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A colored line flanking a darker border will appear to assimilate its color onto the enclosed white area over distances of up to 45 deg (the Watercolor Effect). This coloration is uniform and complete within 100 ms. We found that thin (6 arcmin), winding inducing lines with different contrasts to the ground are generally more effective than thick, straight,(More)
With strict fixation, a small uniform target of medium contrast, placed at 10 deg eccentricity, faded much faster when presented on a dynamic random noise background than on either a static random noise background or a uniform background of the same luminance. Time to first disappearance was between 10 and 16 sec when the background was dynamic, 26 sec when(More)
When a dark chromatic contour delineating a figure is flanked on the inside by a brighter chromatic contour, the brighter color will spread into the entire enclosed area. This is known as the watercolor effect (WCE). Here we quantified the effect of color spreading using both color-matching and hue-cancellation tasks. Over a wide range of stimulus(More)
Psychophysical research on the Hermann grid illusion is reviewed and possible neurophysiological mechanisms are discussed. The illusion is most plausibly explained by lateral inhibition within the concentric receptive fields of retinal and/or geniculate ganglion cells, with contributions by the binocular orientation-specific cortical cells. Results may be(More)
Previous work showed that adapting to low spatial frequency gratings (below 1.5 cycles/degree) may cause maximal spatial adaptation at a significantly higher spatial frequency. It has been suggested that there are no adaptable spatial-frequency channels tuned to below 1.5 c/deg. Contrary to this view, we found that adaptation and masking with low spatial(More)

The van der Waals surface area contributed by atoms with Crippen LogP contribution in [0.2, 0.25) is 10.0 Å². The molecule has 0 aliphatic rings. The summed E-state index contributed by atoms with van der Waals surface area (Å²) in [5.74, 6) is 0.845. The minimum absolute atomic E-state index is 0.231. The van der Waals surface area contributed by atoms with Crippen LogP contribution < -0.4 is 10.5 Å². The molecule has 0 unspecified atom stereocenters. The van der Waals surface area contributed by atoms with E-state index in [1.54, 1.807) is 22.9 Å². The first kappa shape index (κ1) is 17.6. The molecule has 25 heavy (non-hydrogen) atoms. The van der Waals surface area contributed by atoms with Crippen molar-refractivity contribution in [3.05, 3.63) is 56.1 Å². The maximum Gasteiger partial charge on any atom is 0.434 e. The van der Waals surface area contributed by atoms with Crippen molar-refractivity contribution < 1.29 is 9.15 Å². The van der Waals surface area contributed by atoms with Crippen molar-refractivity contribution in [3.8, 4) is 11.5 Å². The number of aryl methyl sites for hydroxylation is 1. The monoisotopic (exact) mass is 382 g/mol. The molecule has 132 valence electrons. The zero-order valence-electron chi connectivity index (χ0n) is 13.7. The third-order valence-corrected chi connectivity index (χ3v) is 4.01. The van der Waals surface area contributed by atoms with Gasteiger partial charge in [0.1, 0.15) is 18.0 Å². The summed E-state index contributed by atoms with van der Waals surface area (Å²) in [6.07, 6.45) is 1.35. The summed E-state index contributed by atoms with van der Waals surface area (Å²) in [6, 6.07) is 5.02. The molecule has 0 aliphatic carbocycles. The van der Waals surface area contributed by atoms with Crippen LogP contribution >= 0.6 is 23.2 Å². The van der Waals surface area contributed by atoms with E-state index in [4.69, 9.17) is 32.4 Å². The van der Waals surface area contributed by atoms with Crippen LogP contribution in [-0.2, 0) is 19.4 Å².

The watercolor effect (WCE) is a phenomenon of long-range color assimilation occurring when a dark chromatic contour delineating a figure is flanked on the inside by a brighter chromatic contour; the brighter color spreads into the entire enclosed area. Here, we determined the optimal chromatic parameters and the cone signals supporting the WCE. To that(More)
Classical receptive-field concepts have been used to explain local perceptual effects such as border contrast and Mach bands, but are not sufficient to explain global perceptual effects. Examples are the perception of illusory contours, area contrast, color constancy, depth planes, coherent motion and texture contrast. These diverse effects require(More)
We have measured the perceptive field, the psychophysical correlate of the physiologically determined receptive field, in man and monkey. Measurements were made using the Hermann grid illusion and the Westheimer paradigm. The following results were found: First, in both man and monkey, the size of perceptive fields and field centers increases from the fovea(More)
We determined how much motion coherence was needed to detect a target group of four moving dots in a dynamic visual noise (DVN) background. The lifetimes of the trajectories of the target and that of the noise dots were the same. In addition to parallel trajectories and collinear dot arrangements, divergent, convergent, or crossing trajectories and(More)
Gestalt psychologists in the early part of the century challenged psychophysical notions that perceptual phenomena can be understood from a punctate (atomistic) analysis of the elements present in the stimulus. Their ideas slowed later attempts to explain vision in terms of single-cell recordings from individual neurons. A rapprochement between Gestalt(More)